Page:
Photo: The Butler school will have its original roof replaced in the summer of 2024.
The “last” of the $8.7 million Belmont received in American Rescue Plan Act funding will be spent to create secure entries at all district schools and replace the 123-year-old roof on the Butler school.
In January, the Select Board voted to allocate the remaining $1,137,214 in the town’s ARPA account to go towards capital needs. After reviewing the capital projects in the town that align with the ARPA spending requirements, the Comprehensive Capital Budget Committee Chair Christine Doyle returned to the board on April 3 with two recommended projects:
- The creation of security vestibules with security cameras in three district schools totaling $245,000
- The remaining $892,214 will be combined with $607,786 in discretionary capital funds to be mainly used to repair the Daniel Butler Elementary School’s roof.
A security vestibule is a secure room between the school’s outer door and the building interior, allowing visitors access to one space at a time. The structure limits and regulates entry, allowing more efficient screening of people entering the school.
The three vestibules will cost $75,000, and the upgraded cameras and technology are priced at $170,000. Doyle said the Select Board’s OK will allow the Facilities Department to advance the project immediately, with the vestibules and cameras completed by the start of school in September. The CCBC will request an additional $160,000 in the fiscal 2025 budget for further camera upgrades in the other three schools.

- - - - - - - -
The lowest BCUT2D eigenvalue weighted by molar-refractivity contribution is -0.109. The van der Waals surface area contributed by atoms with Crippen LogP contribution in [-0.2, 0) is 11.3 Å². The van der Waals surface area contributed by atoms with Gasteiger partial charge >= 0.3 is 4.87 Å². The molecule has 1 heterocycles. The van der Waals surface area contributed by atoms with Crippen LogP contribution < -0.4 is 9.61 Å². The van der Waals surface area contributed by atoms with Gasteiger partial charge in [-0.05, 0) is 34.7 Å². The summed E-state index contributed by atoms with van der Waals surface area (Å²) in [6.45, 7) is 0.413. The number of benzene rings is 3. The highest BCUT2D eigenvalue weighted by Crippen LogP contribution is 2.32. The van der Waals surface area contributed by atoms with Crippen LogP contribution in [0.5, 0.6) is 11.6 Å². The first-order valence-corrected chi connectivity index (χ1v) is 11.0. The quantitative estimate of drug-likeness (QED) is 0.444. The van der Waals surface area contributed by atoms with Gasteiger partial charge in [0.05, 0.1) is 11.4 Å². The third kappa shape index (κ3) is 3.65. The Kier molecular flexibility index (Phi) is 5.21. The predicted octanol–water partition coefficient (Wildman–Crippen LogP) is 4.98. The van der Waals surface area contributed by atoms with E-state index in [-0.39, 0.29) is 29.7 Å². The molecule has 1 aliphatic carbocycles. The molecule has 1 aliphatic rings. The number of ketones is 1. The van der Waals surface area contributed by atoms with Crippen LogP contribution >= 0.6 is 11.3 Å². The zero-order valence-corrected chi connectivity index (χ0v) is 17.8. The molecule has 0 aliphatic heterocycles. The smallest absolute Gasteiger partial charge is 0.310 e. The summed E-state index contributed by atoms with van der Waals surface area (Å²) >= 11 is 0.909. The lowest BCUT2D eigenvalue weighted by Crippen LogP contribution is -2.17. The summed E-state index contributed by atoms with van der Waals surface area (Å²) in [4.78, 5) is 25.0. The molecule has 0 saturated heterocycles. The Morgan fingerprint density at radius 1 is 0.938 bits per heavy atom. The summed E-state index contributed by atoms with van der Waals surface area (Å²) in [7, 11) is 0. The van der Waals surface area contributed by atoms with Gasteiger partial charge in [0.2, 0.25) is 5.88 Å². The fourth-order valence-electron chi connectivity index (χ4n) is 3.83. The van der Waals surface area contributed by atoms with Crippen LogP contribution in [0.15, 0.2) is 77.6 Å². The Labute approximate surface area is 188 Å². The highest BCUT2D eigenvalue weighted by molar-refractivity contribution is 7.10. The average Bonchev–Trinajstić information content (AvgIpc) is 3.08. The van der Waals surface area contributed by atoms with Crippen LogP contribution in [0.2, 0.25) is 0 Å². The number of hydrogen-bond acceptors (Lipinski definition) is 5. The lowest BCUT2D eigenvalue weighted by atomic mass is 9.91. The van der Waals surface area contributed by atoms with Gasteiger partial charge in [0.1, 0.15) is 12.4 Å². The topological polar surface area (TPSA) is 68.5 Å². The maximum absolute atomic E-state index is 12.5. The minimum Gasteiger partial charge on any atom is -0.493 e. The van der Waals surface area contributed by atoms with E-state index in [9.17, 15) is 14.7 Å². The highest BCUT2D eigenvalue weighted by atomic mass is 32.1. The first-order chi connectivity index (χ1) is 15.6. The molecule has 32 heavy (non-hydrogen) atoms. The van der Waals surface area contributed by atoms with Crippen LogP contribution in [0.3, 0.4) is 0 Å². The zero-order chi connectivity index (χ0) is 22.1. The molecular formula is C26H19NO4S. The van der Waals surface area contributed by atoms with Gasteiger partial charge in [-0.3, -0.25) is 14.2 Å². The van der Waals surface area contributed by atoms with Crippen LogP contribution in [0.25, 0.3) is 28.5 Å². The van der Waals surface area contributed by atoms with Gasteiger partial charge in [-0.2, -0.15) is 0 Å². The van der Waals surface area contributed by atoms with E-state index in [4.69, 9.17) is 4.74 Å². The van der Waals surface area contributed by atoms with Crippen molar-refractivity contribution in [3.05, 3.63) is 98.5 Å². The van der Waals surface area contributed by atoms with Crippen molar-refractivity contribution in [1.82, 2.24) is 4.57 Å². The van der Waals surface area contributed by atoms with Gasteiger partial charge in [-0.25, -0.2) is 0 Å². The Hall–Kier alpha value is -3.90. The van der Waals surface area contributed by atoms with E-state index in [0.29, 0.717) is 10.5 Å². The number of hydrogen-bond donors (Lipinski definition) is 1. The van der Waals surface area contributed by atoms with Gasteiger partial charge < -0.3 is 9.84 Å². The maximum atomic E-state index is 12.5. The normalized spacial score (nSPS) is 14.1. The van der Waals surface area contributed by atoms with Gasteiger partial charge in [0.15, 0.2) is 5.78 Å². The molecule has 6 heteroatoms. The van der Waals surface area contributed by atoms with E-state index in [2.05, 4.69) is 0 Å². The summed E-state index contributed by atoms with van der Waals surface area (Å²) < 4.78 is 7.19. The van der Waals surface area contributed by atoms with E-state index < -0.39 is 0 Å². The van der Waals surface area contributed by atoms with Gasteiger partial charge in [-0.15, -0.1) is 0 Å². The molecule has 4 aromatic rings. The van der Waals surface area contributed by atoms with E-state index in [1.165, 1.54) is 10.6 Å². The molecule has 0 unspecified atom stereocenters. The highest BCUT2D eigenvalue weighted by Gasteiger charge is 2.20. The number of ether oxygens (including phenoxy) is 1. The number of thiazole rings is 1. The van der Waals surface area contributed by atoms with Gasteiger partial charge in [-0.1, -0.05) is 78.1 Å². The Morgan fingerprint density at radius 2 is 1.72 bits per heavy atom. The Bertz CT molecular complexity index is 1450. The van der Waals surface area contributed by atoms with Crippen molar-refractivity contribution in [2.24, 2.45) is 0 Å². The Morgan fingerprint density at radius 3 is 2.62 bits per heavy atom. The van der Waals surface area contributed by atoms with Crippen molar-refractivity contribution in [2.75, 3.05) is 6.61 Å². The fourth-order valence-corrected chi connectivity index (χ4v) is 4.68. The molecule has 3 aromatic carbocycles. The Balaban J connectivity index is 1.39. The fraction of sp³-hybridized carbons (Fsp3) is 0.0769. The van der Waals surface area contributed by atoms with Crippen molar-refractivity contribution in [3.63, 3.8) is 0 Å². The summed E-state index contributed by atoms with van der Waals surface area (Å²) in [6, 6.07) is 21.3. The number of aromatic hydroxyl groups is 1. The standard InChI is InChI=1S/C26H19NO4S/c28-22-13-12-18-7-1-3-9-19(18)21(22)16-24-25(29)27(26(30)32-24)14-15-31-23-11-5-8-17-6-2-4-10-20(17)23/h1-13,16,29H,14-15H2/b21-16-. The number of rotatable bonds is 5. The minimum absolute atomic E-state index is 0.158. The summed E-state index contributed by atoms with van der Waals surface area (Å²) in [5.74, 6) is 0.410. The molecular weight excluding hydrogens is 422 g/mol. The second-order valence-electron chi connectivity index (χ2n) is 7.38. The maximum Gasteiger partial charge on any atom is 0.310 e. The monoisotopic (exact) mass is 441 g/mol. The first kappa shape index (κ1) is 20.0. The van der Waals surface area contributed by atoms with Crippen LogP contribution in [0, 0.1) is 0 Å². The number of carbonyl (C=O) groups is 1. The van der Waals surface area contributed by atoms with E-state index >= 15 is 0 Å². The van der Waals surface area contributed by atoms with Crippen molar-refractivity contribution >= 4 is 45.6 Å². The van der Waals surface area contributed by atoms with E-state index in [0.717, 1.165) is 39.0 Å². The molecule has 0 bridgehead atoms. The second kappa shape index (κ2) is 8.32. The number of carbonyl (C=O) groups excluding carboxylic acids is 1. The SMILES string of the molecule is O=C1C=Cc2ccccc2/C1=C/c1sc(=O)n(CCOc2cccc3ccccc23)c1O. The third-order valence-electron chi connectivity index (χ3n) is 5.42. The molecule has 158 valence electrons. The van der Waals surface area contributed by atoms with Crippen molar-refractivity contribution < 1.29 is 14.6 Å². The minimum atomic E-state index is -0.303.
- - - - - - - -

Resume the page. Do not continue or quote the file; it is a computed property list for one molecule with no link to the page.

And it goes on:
“I think the security additions are timely,” said Board Chair Mark Paolillo, noting how schools around the country are stepping up measures to keep students and teachers safe.
The Butler slate roof is part of the original structure built in 1900 and is showing its age. David T. Blazon, director of the town’s Facilities Department, told the board the existing slate roof will be completely replaced with a synthetic version that is comparable in price with the natural rock. Due to a lot of engineering specifications and prep work needed, the job will take place in the summer of 2024 when students are not in the building.
Blazon said the new roof could be expected to last for a century.
While the ARPA account is now at zero, it doesn’t necessarily mean it will remain empty, said Town Administrator Patrice Garvin. She noted that many projects using ARPA funds are estimates of what they expect to spend on a job. If bids come in less than what was allocated, the account could once again have a positive balance in the future.